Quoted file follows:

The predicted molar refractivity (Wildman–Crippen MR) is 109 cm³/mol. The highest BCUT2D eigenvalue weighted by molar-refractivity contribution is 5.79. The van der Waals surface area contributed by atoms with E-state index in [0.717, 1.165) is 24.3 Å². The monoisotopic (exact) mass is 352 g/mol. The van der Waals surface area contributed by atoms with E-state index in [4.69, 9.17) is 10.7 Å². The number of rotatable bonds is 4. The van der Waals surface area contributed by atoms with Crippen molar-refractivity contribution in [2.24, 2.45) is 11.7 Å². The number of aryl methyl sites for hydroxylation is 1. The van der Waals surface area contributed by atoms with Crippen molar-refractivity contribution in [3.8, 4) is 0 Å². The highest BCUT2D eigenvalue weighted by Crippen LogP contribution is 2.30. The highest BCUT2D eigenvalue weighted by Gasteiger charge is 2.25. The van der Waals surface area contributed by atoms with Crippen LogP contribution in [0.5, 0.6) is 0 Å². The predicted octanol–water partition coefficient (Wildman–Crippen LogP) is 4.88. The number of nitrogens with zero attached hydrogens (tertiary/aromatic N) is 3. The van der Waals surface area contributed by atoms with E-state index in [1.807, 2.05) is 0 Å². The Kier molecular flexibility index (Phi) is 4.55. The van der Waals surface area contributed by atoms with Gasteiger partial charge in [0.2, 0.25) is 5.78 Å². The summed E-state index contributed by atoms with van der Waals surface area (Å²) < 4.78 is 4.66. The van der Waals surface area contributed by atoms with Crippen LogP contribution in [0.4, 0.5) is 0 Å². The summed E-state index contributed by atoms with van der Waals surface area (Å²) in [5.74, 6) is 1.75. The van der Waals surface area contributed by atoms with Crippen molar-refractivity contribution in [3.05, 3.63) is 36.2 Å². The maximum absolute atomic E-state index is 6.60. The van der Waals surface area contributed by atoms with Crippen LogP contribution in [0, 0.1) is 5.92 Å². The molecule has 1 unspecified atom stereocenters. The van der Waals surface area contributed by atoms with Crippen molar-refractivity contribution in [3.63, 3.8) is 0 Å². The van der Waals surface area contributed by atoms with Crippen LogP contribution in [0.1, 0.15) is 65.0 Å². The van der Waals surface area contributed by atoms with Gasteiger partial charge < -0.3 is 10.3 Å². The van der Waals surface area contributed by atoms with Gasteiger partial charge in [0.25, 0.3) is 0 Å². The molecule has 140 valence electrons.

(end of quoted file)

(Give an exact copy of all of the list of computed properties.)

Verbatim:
The predicted molar refractivity (Wildman–Crippen MR) is 109 cm³/mol. The highest BCUT2D eigenvalue weighted by molar-refractivity contribution is 5.79. The van der Waals surface area contributed by atoms with E-state index in [0.717, 1.165) is 24.3 Å². The monoisotopic (exact) mass is 352 g/mol. The van der Waals surface area contributed by atoms with E-state index in [4.69, 9.17) is 10.7 Å². The number of rotatable bonds is 4. The van der Waals surface area contributed by atoms with Crippen molar-refractivity contribution in [2.24, 2.45) is 11.7 Å². The number of aryl methyl sites for hydroxylation is 1. The van der Waals surface area contributed by atoms with Crippen molar-refractivity contribution in [3.8, 4) is 0 Å². The highest BCUT2D eigenvalue weighted by Crippen LogP contribution is 2.30. The highest BCUT2D eigenvalue weighted by Gasteiger charge is 2.25. The van der Waals surface area contributed by atoms with Crippen LogP contribution in [0.5, 0.6) is 0 Å². The predicted octanol–water partition coefficient (Wildman–Crippen LogP) is 4.88. The number of nitrogens with zero attached hydrogens (tertiary/aromatic N) is 3. The van der Waals surface area contributed by atoms with E-state index in [1.807, 2.05) is 0 Å². The Kier molecular flexibility index (Phi) is 4.55. The van der Waals surface area contributed by atoms with Gasteiger partial charge in [0.2, 0.25) is 5.78 Å². The summed E-state index contributed by atoms with van der Waals surface area (Å²) < 4.78 is 4.66. The van der Waals surface area contributed by atoms with Crippen LogP contribution in [0.4, 0.5) is 0 Å². The summed E-state index contributed by atoms with van der Waals surface area (Å²) in [5.74, 6) is 1.75. The van der Waals surface area contributed by atoms with Crippen molar-refractivity contribution in [3.05, 3.63) is 36.2 Å². The maximum absolute atomic E-state index is 6.60. The van der Waals surface area contributed by atoms with Crippen LogP contribution in [0, 0.1) is 5.92 Å². The molecule has 1 unspecified atom stereocenters. The van der Waals surface area contributed by atoms with Crippen molar-refractivity contribution in [3.63, 3.8) is 0 Å². The van der Waals surface area contributed by atoms with Crippen LogP contribution in [0.1, 0.15) is 65.0 Å². The van der Waals surface area contributed by atoms with Gasteiger partial charge < -0.3 is 10.3 Å². The van der Waals surface area contributed by atoms with Gasteiger partial charge in [0.25, 0.3) is 0 Å². The molecule has 140 valence electrons.